FUEL:                                                 17,500 GALS.
BLACK WATER:                              300 GALS.
GRAY WATER                                 300 GALS.

Copyright © 2011 by OceanLines LLC.  All rights reserved.

Posted by Tom in Boats, Construction & Technical, Cruising Under Power, megayachts, Powerboats

What Would YOU Do With this Nordhavn 63 Helm?

The folks at Pacific Asian Enterprises just recently unloaded N63-01 from its freighter in Miami and brought it up to the Stuart completion center.  It’s a beautiful boat; an evolution of the N55/60 hull with the aft pilothouse and overall look of the venerable N62 (but not quite the beam of that boat).  In looking at the pictures P.A.E. posted on the Nordhavn brand website, I was drooling over the huge blank canvas of a dash in front of the helm and, naturally, I began to fantasize about what I would do if it was mine to outfit.

Helm of New Nordhavn 63-01 Before Electronics Installation.  Photo courtesy of P.A.E.

Helm of New Nordhavn 63-01 Before Electronics Installation. Photo courtesy of P.A.E.

Take a look at the photo above and imagine your favorite marine electronics installed in that non-glare acreage.  It occurred to me that you could put a 32″ HDTV in that slot and use the latest Picture-in-Picture (PIP) controls to split the screen with whatever secondary input you want.  On the other hand, one large screen like that means a single-point failure is going to be more of a pain in the rear.  So, typical design philosophy says we should split that area into two large displays.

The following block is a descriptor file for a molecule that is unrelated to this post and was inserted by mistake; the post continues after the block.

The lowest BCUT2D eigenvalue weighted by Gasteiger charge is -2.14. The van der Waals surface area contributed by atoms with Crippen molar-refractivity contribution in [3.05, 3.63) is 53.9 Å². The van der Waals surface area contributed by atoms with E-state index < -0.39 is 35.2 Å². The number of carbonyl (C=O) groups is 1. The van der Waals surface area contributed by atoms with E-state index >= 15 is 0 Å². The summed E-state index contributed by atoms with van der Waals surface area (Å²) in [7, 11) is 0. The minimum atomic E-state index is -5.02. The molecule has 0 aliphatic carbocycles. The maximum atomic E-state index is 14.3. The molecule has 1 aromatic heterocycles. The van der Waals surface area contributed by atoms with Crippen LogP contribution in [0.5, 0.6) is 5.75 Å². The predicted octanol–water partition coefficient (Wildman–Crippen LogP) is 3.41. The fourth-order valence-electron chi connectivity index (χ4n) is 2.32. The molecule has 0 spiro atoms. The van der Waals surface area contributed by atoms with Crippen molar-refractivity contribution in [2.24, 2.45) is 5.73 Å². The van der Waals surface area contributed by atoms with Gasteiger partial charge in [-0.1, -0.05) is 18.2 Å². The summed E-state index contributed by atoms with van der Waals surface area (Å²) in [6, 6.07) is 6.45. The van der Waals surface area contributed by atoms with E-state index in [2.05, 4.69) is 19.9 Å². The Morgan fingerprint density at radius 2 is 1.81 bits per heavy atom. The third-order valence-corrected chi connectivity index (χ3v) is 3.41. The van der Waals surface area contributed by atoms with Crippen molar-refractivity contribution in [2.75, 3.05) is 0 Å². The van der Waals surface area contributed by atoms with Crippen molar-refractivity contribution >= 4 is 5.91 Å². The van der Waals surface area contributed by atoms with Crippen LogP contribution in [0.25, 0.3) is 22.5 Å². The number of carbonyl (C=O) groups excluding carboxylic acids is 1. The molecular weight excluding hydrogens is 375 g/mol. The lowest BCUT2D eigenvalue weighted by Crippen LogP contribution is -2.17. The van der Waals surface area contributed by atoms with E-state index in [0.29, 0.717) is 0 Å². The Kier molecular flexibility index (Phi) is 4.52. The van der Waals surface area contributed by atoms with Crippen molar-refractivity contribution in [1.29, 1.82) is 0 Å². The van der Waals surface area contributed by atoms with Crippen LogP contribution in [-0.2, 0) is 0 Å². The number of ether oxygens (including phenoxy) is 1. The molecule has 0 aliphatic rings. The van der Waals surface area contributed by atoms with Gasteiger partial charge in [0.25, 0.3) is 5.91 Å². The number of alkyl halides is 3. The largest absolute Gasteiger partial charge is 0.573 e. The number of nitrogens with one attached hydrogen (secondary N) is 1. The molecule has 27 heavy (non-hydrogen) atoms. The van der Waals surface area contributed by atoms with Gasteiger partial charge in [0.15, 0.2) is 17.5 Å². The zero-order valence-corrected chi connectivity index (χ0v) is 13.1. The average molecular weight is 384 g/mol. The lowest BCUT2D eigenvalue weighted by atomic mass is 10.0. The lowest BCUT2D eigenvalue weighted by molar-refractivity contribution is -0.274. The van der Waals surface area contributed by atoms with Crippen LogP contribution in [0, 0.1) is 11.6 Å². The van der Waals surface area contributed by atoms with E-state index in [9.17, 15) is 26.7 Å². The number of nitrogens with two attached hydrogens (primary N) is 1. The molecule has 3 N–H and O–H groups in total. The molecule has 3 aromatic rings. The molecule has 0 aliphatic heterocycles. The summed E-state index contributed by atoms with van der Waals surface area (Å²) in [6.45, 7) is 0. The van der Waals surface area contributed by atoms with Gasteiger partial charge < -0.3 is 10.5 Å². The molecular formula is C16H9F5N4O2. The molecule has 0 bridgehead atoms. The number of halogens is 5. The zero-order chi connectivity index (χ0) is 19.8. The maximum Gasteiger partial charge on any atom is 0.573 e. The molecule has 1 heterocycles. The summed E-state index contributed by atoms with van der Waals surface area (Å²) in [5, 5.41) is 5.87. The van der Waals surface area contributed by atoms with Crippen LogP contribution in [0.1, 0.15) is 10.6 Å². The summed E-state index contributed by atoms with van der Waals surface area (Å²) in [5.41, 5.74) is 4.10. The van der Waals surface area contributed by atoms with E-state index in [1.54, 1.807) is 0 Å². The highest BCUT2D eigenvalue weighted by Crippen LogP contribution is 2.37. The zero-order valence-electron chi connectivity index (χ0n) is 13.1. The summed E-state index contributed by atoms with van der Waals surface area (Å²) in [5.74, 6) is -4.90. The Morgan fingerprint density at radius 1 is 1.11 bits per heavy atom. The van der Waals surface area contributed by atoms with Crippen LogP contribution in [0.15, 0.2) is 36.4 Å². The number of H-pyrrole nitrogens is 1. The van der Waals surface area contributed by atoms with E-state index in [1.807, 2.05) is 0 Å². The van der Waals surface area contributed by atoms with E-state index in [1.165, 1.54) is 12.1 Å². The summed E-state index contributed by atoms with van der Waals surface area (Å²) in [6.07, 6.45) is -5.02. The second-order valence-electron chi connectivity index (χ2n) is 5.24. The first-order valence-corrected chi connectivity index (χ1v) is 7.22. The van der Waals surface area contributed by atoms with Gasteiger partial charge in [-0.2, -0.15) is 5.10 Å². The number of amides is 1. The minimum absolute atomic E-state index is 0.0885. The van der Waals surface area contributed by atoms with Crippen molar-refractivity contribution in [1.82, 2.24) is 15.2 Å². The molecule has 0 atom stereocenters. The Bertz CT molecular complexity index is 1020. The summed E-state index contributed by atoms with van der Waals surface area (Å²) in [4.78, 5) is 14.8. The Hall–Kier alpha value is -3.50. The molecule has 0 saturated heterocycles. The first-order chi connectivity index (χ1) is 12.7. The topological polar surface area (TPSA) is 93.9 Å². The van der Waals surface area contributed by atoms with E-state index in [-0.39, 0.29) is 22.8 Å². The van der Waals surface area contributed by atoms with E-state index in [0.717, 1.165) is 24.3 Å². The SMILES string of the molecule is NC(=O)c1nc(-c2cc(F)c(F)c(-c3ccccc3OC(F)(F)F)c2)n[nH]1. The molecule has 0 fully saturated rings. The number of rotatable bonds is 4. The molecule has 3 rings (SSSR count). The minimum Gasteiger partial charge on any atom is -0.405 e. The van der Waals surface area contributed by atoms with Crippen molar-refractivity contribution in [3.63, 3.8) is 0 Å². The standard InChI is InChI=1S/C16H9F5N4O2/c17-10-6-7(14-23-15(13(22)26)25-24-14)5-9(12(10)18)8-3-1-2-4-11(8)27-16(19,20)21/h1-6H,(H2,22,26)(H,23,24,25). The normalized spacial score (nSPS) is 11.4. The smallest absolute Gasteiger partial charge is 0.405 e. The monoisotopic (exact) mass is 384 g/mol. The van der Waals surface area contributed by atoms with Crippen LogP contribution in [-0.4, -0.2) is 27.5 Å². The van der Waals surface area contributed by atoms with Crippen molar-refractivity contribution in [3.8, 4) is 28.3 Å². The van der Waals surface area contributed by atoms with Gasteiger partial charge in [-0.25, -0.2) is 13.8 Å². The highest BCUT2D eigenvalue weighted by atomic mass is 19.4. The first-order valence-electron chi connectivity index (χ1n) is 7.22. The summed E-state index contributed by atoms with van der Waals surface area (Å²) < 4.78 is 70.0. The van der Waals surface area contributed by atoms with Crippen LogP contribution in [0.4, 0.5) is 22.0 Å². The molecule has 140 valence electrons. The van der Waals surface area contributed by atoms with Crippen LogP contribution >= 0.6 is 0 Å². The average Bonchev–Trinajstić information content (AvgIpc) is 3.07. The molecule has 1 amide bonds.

Wide View of the Pilothouse Aboard the New Nordhavn 63

Wide View of the Pilothouse Aboard the New Nordhavn 63

I know I would prefer a black-box solution, with the displays fully customizable and redundant.  If you really want to go the full belt and suspenders route, you could probably put a multifunction chartplotter/display on the far left side of the dash.  In fact, since most owners of yachts this size will have two radars aboard, you could run the secondary radar as part of the chartplotter setup and use the primary radar on the main displays via black-box processor.

Salon Looking Forward Aboard New Nordhavn 63-01

Salon Looking Forward Aboard New Nordhavn 63-01

I’d love to hear your own thoughts and ideas in the comments.

Galley Aboard the New Nordhavn 63-01

Galley Aboard the New Nordhavn 63-01

In the other photos in this piece, all courtesy of PAE, you can see there is quite a bit of room to spread out and relax in this pilothouse, as well as a beautiful salon and galley below.  Delivery of N63-01 is set for a couple of months from now.  We did a piece a while back on an interesting design feature of the hull of this Nordhavn here on OceanLines.

Copyright © 2011 by OceanLines LLC.  All rights reserved.

Posted by Tom in Boats, Construction & Technical, Cruising Under Power, Electronics, Powerboats
Nordhavn 76 “Eliana” Delivered

Nordhavn 76 “Eliana” Delivered

 
 
 

 

Nordhavn 76 Eliana at Delivery in 2010

Nordhavn 76 Eliana at Delivery in 2010. Photo by Stephen Cridland